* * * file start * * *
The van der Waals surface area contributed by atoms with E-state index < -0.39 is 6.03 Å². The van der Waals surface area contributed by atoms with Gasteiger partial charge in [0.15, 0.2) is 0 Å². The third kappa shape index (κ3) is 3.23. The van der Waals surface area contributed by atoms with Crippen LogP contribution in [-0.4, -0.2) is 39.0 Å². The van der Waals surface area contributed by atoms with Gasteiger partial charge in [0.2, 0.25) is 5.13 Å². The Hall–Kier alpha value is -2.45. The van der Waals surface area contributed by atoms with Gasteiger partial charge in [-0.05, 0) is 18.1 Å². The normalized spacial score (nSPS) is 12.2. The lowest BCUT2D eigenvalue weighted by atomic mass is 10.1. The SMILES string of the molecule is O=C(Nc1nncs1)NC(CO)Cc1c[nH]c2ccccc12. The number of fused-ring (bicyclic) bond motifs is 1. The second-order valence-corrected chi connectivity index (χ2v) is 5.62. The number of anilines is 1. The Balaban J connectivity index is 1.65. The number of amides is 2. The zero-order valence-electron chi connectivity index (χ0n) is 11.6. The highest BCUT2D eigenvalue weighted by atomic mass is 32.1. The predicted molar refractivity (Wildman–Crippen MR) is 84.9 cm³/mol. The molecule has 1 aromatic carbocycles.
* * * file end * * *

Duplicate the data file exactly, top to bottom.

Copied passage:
The van der Waals surface area contributed by atoms with E-state index < -0.39 is 6.03 Å². The van der Waals surface area contributed by atoms with Gasteiger partial charge in [0.15, 0.2) is 0 Å². The third kappa shape index (κ3) is 3.23. The van der Waals surface area contributed by atoms with Crippen LogP contribution in [-0.4, -0.2) is 39.0 Å². The van der Waals surface area contributed by atoms with Gasteiger partial charge in [0.2, 0.25) is 5.13 Å². The Hall–Kier alpha value is -2.45. The van der Waals surface area contributed by atoms with Gasteiger partial charge in [-0.05, 0) is 18.1 Å². The normalized spacial score (nSPS) is 12.2. The lowest BCUT2D eigenvalue weighted by atomic mass is 10.1. The SMILES string of the molecule is O=C(Nc1nncs1)NC(CO)Cc1c[nH]c2ccccc12. The number of fused-ring (bicyclic) bond motifs is 1. The second-order valence-corrected chi connectivity index (χ2v) is 5.62. The number of anilines is 1. The Balaban J connectivity index is 1.65. The number of amides is 2. The zero-order valence-electron chi connectivity index (χ0n) is 11.6. The highest BCUT2D eigenvalue weighted by atomic mass is 32.1. The predicted molar refractivity (Wildman–Crippen MR) is 84.9 cm³/mol. The molecule has 1 aromatic carbocycles.